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A Third Abnormal Hemoglobin Associated with Hereditary Hemolytic Anemia

Itano, Harvey A. (1951) A Third Abnormal Hemoglobin Associated with Hereditary Hemolytic Anemia. Proceedings of the National Academy of Sciences of the United States of America, 37 (12). pp. 775-784. ISSN 0027-8424. http://resolver.caltech.edu/CaltechAUTHORS:ITApnas51

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Abstract

Previous work from these Laboratories has established the existence of an abnormal hemoglobin in sickle cell trait and sickle cell anemia and has provided the basis for a theory relating the presence of the abnormal hemoglobin to the clinical pictures in sickle cell trait and sickle cell anemia [1]. It was shown in this work that the electrophoretic picture in these conditions is compatible with the usual genetic picture that both parents of an individual suffering from sickle cell anemia have the sickle cell trait [2]. There are in the literature, however, a number of reports in which one of the parents of a sickle cell anemia victim possesses non-sickling erythrocytes. In some cases of this type the parent whose cells do not sickle has been shown to have thalassemia minor (Cooley's trait), and hematologic studies on the erythrocytes of the anemic individual have revealed the presence of properties which are present in the erythrocytes both of sickle cell disease and of thalassemia [3,4]. In other cases the hemoglobin of the parent having the non-sickling cells has a greater electrophoretic mobility on the acid side of the isoelectric point than either normal hemoglobin or sickle cell hemoglobin, and the hemoglobin of the anemic child contains both this new hemoglobin and sickle cell hemoglobin [5]. The present report deals with the identification of still another form of human hemoglobin in five members of a family in which the genetic picture is not typical of sickle cell anemia, although two of the members have in the past been diagnosed as having sickle cell anemia. An earlier study of this family disclosed that the two anemic children and the father, who was not anemic, had sickling erythrocytes while the mother, two sisters and two brothers of the anemic children had non-sickling erythrocytes and were not anemic [6]. The father, one brother and one sister were not available for the present study.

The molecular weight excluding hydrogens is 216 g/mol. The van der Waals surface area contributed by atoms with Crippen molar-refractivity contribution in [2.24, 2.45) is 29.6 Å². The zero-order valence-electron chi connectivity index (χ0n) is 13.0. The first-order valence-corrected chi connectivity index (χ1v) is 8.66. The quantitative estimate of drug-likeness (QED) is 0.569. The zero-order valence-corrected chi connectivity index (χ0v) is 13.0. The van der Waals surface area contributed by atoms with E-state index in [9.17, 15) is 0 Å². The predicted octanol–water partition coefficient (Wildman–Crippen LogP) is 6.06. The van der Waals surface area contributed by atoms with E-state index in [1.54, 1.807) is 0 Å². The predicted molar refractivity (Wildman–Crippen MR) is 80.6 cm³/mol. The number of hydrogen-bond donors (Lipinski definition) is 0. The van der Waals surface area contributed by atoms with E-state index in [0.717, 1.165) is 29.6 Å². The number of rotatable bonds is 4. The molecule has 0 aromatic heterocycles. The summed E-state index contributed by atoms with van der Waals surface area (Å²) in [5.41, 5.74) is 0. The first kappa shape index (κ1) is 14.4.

Item Type:Article
Additional Information:Copyright © 1951 by the National Academy of Sciences Communicated by Linus Pauling, October 26, 1951 The blood specimens used in this study were obtained through the generous cooperation of Dr. Phillip Sturgeon of the Children's Hospital of Los Angeles. The author thanks Professor Linus Pauling and Dr. S. J. Singer of these Laboratories, and Professor Ray D. Owen of the Division of Biology for their helpful suggestions concerning the manuscript. This investigation was supported by a grant from the U.S. Public Health Service. Assigned to the California Institute of Technology by the National Cancer Institute of the National Institutes of Health, Public Health Service, Federal Security Agency. Gates and Crellin nLaboratories of Chemistry, Contribution No. 1609.
Record Number:CaltechAUTHORS:ITApnas51
Persistent URL:http://resolver.caltech.edu/CaltechAUTHORS:ITApnas51
Alternative URL:http://www.pnas.org/content/vol37/issue12/
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ID Code:5711
Collection:CaltechAUTHORS
Deposited By: Archive Administrator
Deposited On:29 Oct 2006
Last Modified:14 Nov 2014 19:19

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